How long before your vehicle becomes a mobile phone free zone?

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As campaigners continue to push to make using a mobile phone whist driving as socially unacceptable as not wearing a seat belt or drink-driving. A new legislation comes into place from Wednesday, March 1 in which a driver caught using a mobile phone will now receive double the penalties - six penalty points and a £200 fine.

The use of a handheld mobile phone is punishable whether you are making a call, using it on loudspeaker, texting, filming, taking a picture, using the internet and even using the mobile phone as a Sat Nav. The law also applies when the vehicle is stationary in traffic.

In the 2016 report on motoring by the RAC, worryingly almost one third of motorists admit to having used their mobile phone while driving and one fifth believe it is safe to check social media and send text messages while sitting in traffic, despite it being against the law. Neil Worth, GEM road safety officer, states: “There is serious risk in the physical distraction of holding a mobile phone while driving. But there is also the risk of the mental distraction every driver faces when trying to do something else other than drive.”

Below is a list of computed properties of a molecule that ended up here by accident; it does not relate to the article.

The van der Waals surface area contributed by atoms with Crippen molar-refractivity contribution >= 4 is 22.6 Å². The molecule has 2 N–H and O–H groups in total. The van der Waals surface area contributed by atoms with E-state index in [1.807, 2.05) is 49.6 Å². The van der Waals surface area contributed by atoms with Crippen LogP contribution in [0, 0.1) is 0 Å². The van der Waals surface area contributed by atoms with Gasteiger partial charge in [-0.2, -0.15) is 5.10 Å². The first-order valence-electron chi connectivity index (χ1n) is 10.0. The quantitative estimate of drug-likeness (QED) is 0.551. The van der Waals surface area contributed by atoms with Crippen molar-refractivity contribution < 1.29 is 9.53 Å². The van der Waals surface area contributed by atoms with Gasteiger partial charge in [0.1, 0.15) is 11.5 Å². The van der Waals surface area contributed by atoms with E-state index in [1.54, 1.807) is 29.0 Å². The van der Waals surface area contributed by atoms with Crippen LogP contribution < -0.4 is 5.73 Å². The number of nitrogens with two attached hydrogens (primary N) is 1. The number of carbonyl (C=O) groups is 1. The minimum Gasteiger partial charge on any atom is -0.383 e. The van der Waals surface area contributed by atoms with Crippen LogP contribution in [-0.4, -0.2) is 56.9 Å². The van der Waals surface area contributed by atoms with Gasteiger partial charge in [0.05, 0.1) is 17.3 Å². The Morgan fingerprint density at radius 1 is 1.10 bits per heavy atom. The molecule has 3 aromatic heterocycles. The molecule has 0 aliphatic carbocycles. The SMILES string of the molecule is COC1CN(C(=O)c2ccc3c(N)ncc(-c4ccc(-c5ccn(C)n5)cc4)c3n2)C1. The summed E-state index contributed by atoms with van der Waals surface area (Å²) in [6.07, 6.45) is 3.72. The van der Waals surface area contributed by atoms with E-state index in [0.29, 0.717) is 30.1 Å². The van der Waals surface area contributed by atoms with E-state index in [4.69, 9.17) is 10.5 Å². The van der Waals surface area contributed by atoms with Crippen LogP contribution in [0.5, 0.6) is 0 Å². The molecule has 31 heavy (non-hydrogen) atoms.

The changes are especially daunting for new drivers. For those who have had their licence less than two years, six points is enough to have a license revoked. If this happens, the driver will have to reapply for a new provisional licence, and pass both the theory and practical test all over again.

This new legislation steers phone usage while driving closer to the reported plan that the Department for Transport (DfT) are considering implementing a new technology that would block phone signal for drivers. The software would make mobiles virtually useless by disabling any function that requires internet access or connection to a telephone network. With over 17,500 people taken to court last year, ministers are to meet mobile companies and car manufacturers this year to discuss the plan.

Victims' Commissioner Baroness Newlove, sums the whole issue up in one sentence, “We need better education and hard-hitting messages to ensure the next generation know what could happen.